Puuuu…jara, Puuuu…jara, Puuuu…jara.
It usually takes time for the crowds to figure just how they want to scream out your name – do they go with the first name or the surname, which syllable to stretch and whether it should have a rhythm. And when they do, it is usually a sign that as a player, you have arrived.
And in Mumbai – Pujara arrived.
Some might say that his 72 in a tricky fourth-innings run-chase against Australia was when he made his mark. But one look at the pitch at the Wankhede and you knew that this had to be the moment; this had to be the moment when he made you believe in his promise.
At Motera, the batting conditions were good — everyone had a good time. At Mumbai, they were anything but that. Even Virender Sehwag was forced to be circumspect. The ball was bouncing – for the pacemen and for the spinners. And when it started turning – the initial thought was that Dhoni has got his wish… a match that will end in three and half days.
Gautam Gambhir was gone in the first over. By the time India reached 60, Sehwag and Sachin Tendulkar were back in the hut. Virat Kohli and Yuvraj Singh were also dismissed with the score on just 119. On a turner, India had lost their most experienced batsmen for very little but Pujara, who ended up 114 (279b, 10×4), continued to remain unruffled. He batted with a calm that belied his inexperience – he is after all just 7 Tests old.
There are certain things that almost all young players do – they are always looking for an opportunity to impress. And in India – these days — trying to impress means trying to play the big shots but Pujara did not do that.
Instead, he impressed in defence; he impressed with his temperament; he impressed with his ability to not get bogged down; he impressed by always being on the lookout for a quick single.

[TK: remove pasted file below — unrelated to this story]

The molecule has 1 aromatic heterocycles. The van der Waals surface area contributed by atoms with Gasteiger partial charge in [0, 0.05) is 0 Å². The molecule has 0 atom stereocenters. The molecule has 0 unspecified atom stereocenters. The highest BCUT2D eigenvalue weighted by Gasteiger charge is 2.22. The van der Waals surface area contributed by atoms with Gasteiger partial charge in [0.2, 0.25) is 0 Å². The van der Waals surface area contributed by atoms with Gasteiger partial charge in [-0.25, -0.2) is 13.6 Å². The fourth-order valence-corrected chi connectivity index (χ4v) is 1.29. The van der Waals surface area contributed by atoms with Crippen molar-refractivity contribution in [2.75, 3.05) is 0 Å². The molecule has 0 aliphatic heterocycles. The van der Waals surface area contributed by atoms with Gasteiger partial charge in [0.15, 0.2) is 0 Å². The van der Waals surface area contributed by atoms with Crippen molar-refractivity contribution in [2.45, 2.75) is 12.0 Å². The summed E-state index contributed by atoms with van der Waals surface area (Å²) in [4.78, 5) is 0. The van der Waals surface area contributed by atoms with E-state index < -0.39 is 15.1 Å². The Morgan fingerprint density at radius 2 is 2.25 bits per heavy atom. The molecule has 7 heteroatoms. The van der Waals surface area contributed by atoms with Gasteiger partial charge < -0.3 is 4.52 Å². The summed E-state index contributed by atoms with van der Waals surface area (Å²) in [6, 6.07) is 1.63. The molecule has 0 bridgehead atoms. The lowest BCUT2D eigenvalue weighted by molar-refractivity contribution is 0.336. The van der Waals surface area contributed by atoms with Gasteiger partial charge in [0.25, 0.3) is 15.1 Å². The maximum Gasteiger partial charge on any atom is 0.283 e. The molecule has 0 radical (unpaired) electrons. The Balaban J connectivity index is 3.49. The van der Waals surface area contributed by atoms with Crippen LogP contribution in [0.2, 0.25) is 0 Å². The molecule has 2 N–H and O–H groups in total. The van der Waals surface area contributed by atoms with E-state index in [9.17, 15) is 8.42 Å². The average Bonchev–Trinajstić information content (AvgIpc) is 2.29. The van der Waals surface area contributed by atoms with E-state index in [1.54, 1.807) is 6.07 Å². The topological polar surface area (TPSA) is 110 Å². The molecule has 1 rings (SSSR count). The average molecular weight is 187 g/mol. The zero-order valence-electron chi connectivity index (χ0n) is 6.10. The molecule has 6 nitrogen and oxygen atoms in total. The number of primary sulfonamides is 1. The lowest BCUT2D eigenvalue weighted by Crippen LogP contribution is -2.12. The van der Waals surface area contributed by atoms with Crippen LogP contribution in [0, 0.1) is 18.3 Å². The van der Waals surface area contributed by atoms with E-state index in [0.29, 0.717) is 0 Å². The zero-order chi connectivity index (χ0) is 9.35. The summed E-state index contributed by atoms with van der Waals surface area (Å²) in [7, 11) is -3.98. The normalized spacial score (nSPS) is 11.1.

Against Monty Panesar, who was clearly England’s finest spinner today, he played out 80 dot balls. Against Swann, he played out another 53 dot balls. He played out a total of 205 dot balls – 205 out of 279 balls faced. And that is the most important statistic – not numbers of fours hit. He knew exactly how to bide his time and wait for the opportunity; wait for the bad ball.
In this day and age, it usually doesn’t take long for a team to find a chink in a batsman’s armour. But Pujara has resisted all such attempts. England still have no idea of how to bowl at him and that is impressive too. Short balls are upper cut over the slips, his off-side play at Ahmedabad was exceptional and anything on the leg-side is punished. Does the man have a weakness?
Pujara made his Ranji debut in 2005 and all those years, he spent on the dust bowls in domestic cricket have allowed him to develop a style that is entirely his own – he isn’t Dravid, he isn’t Laxman. He is entirely his own man and that’s how it should be.
After just seven Tests, he already seems like he has settled in for the long haul. The team depends on him, the crowd depends on him, the nation depends on him. The pressure might get to a lesser batsman but Pujara is made of sterner stuff — with him you just know. It’s one of those instinctive things.
As Pujara and Ashwin (60 off 84 balls) walked off the ground, they had a satisfied smile on their faces and a standing ovation to give them a spring in their step. And you can be sure, both of them will be getting plenty more of those before their career is through.